“However, in the big picture, nonprofits serve a broader public mission and they should remember to secure their operations first, much like the instructions given to passengers on airliners about oxygen masks: Always secure your own mask before assisting others,” Williams said in a statement.
As part of his follow-up survey, Montgomery asked what nonprofits were doing in response to COVID-19. In addition to having staff work remotely, closing their facilities and programs to the public or providing very limited services, almost 54 percent of respondents said they had canceled one or more fundraising events, while another 36.5 percent said they were considering it.
“I bet some of these are close to 100 percent now. That’s the world we’re going to live in for a while,” Montgomery said.
The survey also found that while almost 43 percent of respondents said they were stepping up work with major donors and institutional funders specifically because of disruptions resulting from COVID-19, nearly 21 percent said they were deferring work for the same reason.
Although none of these measures were unexpected, what did come as a surprise to Montgomery is that almost 32 percent of respondents indicated they lacked a clear strategy for addressing how COVID-19 could affect their organization.
“This survey is not going out to junior staff, it’s going to the leadership of these organizations,” he said.
Williams at the GVSU Johnson Center said nonprofits currently are focused on immediate needs, like health care and direct emergency assistance, especially for food.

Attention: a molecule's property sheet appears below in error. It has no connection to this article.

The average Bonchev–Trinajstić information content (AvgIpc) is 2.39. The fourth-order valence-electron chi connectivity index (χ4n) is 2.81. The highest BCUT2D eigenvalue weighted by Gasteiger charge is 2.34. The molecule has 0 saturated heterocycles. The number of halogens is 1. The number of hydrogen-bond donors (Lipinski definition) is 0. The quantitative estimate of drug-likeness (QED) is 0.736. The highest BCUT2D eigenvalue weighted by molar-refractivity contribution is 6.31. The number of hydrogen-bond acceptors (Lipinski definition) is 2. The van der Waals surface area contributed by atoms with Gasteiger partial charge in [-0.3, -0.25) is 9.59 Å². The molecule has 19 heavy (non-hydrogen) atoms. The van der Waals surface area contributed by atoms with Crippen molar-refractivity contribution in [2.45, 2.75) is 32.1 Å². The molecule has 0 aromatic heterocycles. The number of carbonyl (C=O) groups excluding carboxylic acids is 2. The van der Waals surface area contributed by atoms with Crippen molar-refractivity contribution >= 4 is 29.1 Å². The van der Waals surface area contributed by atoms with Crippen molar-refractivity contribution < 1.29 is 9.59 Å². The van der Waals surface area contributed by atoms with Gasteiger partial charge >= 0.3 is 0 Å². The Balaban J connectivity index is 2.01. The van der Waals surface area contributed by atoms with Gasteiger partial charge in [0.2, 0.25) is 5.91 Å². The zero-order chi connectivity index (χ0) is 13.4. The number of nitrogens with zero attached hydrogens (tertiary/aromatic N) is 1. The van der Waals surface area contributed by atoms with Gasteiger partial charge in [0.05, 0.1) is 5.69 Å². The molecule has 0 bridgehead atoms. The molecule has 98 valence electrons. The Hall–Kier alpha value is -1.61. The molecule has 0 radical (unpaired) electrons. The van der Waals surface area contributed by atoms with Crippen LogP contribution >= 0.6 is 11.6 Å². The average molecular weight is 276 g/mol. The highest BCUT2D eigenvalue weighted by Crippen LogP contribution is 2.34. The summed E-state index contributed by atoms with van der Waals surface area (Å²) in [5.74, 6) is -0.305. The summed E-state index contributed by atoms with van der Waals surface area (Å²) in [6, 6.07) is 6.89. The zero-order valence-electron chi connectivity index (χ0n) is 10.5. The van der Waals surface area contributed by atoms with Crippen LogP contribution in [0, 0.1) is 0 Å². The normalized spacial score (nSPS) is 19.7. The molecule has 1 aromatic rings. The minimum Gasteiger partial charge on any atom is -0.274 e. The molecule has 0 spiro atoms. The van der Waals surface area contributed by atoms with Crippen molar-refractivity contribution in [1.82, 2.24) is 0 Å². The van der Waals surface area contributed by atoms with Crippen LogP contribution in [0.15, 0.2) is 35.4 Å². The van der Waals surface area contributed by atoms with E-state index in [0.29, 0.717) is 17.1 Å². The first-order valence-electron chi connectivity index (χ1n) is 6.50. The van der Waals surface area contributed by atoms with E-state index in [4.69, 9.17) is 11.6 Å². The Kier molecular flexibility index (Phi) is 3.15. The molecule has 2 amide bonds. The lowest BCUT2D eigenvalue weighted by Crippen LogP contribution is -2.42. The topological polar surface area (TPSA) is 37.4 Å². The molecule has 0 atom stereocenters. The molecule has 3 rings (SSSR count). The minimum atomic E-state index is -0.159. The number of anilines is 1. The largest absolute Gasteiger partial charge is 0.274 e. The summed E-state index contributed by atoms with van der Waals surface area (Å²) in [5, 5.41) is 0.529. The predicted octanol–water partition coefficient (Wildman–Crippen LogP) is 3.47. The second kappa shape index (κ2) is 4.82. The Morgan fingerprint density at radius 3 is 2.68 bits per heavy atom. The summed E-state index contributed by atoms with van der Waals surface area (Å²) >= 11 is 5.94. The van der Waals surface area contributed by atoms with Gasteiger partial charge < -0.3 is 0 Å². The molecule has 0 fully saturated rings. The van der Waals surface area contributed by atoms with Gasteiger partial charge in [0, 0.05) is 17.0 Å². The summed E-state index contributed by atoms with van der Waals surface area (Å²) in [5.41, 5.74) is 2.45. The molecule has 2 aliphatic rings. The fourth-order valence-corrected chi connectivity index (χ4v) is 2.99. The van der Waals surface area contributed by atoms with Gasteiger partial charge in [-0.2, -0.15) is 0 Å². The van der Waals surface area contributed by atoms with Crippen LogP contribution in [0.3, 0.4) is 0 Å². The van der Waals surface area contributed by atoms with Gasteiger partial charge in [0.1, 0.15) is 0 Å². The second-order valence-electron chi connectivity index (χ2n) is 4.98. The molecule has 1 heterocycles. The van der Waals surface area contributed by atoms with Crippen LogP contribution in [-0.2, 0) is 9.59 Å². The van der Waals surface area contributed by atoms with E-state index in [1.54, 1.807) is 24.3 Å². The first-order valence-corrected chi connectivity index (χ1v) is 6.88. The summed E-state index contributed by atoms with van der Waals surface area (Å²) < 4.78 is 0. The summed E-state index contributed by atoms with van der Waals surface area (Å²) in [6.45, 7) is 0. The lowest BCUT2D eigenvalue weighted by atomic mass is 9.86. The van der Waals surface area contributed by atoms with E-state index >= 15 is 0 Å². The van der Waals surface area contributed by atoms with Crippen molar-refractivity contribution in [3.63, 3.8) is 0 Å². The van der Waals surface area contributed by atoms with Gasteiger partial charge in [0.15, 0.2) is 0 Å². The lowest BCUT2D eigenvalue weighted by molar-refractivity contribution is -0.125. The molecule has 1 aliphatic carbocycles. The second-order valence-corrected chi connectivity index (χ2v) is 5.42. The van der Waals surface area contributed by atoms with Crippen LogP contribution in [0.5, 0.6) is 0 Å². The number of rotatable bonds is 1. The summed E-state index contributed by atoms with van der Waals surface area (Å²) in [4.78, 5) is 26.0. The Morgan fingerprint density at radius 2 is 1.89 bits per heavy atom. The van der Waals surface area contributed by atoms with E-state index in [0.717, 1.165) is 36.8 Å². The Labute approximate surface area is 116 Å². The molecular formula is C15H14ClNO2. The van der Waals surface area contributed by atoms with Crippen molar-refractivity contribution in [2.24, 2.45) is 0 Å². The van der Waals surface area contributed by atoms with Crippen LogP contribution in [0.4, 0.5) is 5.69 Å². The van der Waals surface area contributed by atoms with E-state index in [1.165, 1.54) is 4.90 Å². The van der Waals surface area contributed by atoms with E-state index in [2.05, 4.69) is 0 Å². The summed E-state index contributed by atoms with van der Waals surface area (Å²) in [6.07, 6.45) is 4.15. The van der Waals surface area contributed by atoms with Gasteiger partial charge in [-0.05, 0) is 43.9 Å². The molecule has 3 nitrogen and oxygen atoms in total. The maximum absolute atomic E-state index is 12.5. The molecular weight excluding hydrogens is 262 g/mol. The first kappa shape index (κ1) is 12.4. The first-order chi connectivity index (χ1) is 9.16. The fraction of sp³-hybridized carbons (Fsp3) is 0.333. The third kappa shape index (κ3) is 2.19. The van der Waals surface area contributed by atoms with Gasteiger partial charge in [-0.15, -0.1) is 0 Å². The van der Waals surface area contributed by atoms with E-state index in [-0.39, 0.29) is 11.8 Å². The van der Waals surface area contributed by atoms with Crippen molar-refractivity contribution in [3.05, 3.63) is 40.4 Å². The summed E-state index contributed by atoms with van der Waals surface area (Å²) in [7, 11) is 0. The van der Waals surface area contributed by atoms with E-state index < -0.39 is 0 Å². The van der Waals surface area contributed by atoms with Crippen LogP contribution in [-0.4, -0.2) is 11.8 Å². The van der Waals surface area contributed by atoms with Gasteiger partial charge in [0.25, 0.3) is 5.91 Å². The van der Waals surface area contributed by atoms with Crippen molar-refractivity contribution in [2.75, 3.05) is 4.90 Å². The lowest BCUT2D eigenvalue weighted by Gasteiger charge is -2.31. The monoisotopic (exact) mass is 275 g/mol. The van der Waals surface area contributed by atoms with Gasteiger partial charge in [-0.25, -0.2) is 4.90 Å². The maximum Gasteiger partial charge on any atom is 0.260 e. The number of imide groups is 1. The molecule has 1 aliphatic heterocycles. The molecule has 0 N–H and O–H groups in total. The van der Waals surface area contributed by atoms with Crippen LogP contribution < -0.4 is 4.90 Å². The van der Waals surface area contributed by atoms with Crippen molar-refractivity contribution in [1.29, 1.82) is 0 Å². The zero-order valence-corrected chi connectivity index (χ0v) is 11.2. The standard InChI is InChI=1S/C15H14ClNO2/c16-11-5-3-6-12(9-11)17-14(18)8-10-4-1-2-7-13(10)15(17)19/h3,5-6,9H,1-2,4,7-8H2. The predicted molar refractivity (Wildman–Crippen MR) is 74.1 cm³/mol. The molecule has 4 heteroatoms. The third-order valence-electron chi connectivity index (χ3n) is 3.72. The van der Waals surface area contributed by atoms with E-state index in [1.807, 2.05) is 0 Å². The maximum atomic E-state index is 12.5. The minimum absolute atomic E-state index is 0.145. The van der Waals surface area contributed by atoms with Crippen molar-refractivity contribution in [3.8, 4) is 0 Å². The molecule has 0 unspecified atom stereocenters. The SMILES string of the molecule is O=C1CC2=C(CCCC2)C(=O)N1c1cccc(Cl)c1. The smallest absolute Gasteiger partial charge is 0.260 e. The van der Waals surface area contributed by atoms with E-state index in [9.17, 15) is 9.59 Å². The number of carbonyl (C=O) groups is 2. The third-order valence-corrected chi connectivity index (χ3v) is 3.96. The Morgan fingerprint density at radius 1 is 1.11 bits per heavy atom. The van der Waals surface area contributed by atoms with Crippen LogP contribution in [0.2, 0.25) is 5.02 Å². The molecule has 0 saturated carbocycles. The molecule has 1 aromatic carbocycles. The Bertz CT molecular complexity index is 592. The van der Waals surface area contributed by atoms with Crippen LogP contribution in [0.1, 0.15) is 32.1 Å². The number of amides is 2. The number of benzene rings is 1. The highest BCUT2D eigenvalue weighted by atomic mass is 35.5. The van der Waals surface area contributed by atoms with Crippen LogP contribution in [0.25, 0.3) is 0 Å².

“However, over time, as the situation stabilizes, the nonprofit sector will need to shift to education, housing and human services,” he said. “Once the virus is well contained, job training, workforce development and other economic and productivity concerns will come back to the forefront.
“Finally, when people feel confident making longer-term plans to return to normal life, nonprofit operations will also return to a more normal activity level.”
In the meantime, well-managed nonprofits that come up with creative ways to operate that are directly relevant to addressing the current challenges will find success, Montgomery said. Still, he doesn’t know if they’ll reap any additional financial benefits because the current downturn presents economic challenges for even those with lots of money.
“This will be a shock to their well-being,” he said.
Montgomery expects “the pie will be smaller in the short run” even for organizations “that are doing critically needed work and doing it well and making a case for additional funding.”
Montgomery added that there likely will be some “culling of the herd” as a result of an inability to stay afloat financially. Yet at the same time, nonprofit organizations also have an opportunity to make a “great leap forward … in terms of how they can do more of their work using technology,” he added.
“I think the organizations that pass through this successfully will be much stronger because there will be fewer organizational mouths needing to be fed,” Montgomery said.
For his part, Williams said nonprofit leaders can expect to see the situation “get weird.”
“Adopting a mental posture of flexibility is key,” he said. “Being open about the impending storm in communications with service beneficiaries, clients and staff is essential for maintaining staff morale, too.”